Author Topic: Thyristors problem in a 1800v capacitor discharge system  (Read 441 times)

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Offline gordi

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Thyristors problem in a 1800v capacitor discharge system
« on: October 20, 2019, 02:32:37 pm »
I have two thyristors R1275nc21x ->http://www.westcode.com/r1275nc14x-21x.pdf, they are Westcode thyristor and have some issues in my application.

I want to make a capacitor draining system with 1800V charged and it can discharge to the coil (8uH, 10mΩ)resonantly (with 166us duty cycle and up to 30Hz). But our thyristors(S2) burned, maybe to causes: high dv/dt or high voltage or not suitable snubber.

Of course, I used another thyristor Y89kkm -> http://www.tech-sem.com/english/upfile/201381651945246.pdf for Techsem that higher voltage than “R1275nc21x”, but it has burned too.

It is necessary to mention that Scr2 always burn.

Please guide me select right SCR and snubber or right circuit.




This is one cycle of draining 166us in 1 to 30Hz.


before connect to G K of SCR.
Excuse me, the time step is us, ms is wrong.

Of course, I trigged thyristors gates separately with pulse transformer,2 or 3 pulse every cycle (1 to 30Hz), 5 volts and 10ms Duty cycle and 20us period.
« Last Edit: October 21, 2019, 12:14:11 pm by gordi »
 

Online MasterTech

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Re: Thyristors problem in a 1800v capacitor discharge system
« Reply #1 on: October 20, 2019, 03:21:54 pm »
Given that the gate is driven appropiately ( the gate is tricky in thyristors specially with this kind of currents), Id say you're exceeding the peak current, I mean those thyristors cannot withstand that peak current at 30Hz repetition.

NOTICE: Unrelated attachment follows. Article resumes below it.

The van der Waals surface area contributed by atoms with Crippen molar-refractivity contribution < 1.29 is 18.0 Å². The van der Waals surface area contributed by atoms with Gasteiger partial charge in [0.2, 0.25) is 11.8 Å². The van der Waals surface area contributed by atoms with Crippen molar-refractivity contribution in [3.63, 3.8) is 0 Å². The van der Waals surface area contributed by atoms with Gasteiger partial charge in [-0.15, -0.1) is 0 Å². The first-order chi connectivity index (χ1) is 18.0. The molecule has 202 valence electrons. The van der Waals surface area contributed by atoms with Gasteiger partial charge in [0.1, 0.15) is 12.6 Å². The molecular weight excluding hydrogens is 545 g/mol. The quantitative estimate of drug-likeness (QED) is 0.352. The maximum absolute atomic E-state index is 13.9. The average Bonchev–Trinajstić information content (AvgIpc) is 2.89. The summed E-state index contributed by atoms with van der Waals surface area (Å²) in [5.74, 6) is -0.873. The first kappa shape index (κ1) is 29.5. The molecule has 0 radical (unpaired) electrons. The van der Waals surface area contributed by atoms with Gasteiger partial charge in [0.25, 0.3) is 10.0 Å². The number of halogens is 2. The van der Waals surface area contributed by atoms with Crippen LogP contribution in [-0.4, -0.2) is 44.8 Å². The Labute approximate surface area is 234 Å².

Measuring the voltage across with a x100 probe and a battery scope is very easy and should be checked first.

Some questions:

1) how are you measuring the current?
2) does it break the thyristor at 1Hz too or only when you increase the frequency?
3) are the thyristors clamped appropriately?

I have a similar setup at 1800V but with higher capacitance capacitors (around 1000uF), and made one shot discharges over a cable with a thyristor. IIRC I got easily 10kA peak current discharges.
« Last Edit: October 20, 2019, 03:51:40 pm by MasterTech »
 
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Online MagicSmoker

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Re: Thyristors problem in a 1800v capacitor discharge system
« Reply #2 on: October 20, 2019, 10:38:52 pm »
Either your gate drive is insufficient for the circuit conditions or you need to replace anti-parallel SCR2 with a fast rectifier. On paper the SCR you've chosen should handle the peak current and rate of voltage/current rise just fine (not including the repetition rate - that's almost entirely a thermal issue).

 
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Offline gordi

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Re: Thyristors problem in a 1800v capacitor discharge system
« Reply #3 on: October 22, 2019, 10:03:45 am »
I think the gate driver isn't suitable and I should change it.
1-I don't measure current but I see voltage variation across the time and induction voltage from the coil to another single turn coil.
2-it has broken in 1Hz.
3-Yes I clamped SCRs with a big heat sink.



scrDriver_section1




scrDriver_section2
« Last Edit: October 22, 2019, 10:12:47 am by gordi »
 

Offline gordi

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Re: Thyristors problem in a 1800v capacitor discharge system